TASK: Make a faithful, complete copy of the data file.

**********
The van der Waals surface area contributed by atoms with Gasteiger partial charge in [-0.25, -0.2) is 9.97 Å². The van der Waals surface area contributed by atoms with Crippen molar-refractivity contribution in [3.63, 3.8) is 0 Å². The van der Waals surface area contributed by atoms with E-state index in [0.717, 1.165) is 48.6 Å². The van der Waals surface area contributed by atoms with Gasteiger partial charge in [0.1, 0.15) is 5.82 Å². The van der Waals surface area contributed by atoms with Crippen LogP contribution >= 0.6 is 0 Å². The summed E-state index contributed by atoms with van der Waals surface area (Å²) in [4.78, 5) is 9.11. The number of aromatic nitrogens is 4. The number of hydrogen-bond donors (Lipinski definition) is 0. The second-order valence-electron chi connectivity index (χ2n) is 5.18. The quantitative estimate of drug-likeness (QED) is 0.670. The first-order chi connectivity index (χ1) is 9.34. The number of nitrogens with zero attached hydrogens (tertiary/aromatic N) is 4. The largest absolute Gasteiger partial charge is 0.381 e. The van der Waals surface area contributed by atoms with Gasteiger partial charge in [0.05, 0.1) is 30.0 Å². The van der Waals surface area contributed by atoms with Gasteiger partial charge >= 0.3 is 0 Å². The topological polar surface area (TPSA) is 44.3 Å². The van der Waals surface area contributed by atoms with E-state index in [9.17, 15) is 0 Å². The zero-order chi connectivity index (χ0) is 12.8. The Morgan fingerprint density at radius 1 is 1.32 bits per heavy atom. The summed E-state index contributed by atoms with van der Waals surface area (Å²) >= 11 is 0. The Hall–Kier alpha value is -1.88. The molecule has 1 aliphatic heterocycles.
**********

The van der Waals surface area contributed by atoms with Gasteiger partial charge in [-0.25, -0.2) is 9.97 Å². The van der Waals surface area contributed by atoms with Crippen molar-refractivity contribution in [3.63, 3.8) is 0 Å². The van der Waals surface area contributed by atoms with E-state index in [0.717, 1.165) is 48.6 Å². The van der Waals surface area contributed by atoms with Gasteiger partial charge in [0.1, 0.15) is 5.82 Å². The van der Waals surface area contributed by atoms with Crippen LogP contribution >= 0.6 is 0 Å². The summed E-state index contributed by atoms with van der Waals surface area (Å²) in [4.78, 5) is 9.11. The number of aromatic nitrogens is 4. The number of hydrogen-bond donors (Lipinski definition) is 0. The second-order valence-electron chi connectivity index (χ2n) is 5.18. The quantitative estimate of drug-likeness (QED) is 0.670. The first-order chi connectivity index (χ1) is 9.34. The number of nitrogens with zero attached hydrogens (tertiary/aromatic N) is 4. The largest absolute Gasteiger partial charge is 0.381 e. The van der Waals surface area contributed by atoms with Gasteiger partial charge in [0.05, 0.1) is 30.0 Å². The van der Waals surface area contributed by atoms with Gasteiger partial charge >= 0.3 is 0 Å². The topological polar surface area (TPSA) is 44.3 Å². The van der Waals surface area contributed by atoms with E-state index in [9.17, 15) is 0 Å². The zero-order chi connectivity index (χ0) is 12.8. The Morgan fingerprint density at radius 1 is 1.32 bits per heavy atom. The summed E-state index contributed by atoms with van der Waals surface area (Å²) >= 11 is 0. The Hall–Kier alpha value is -1.88. The molecule has 1 aliphatic heterocycles.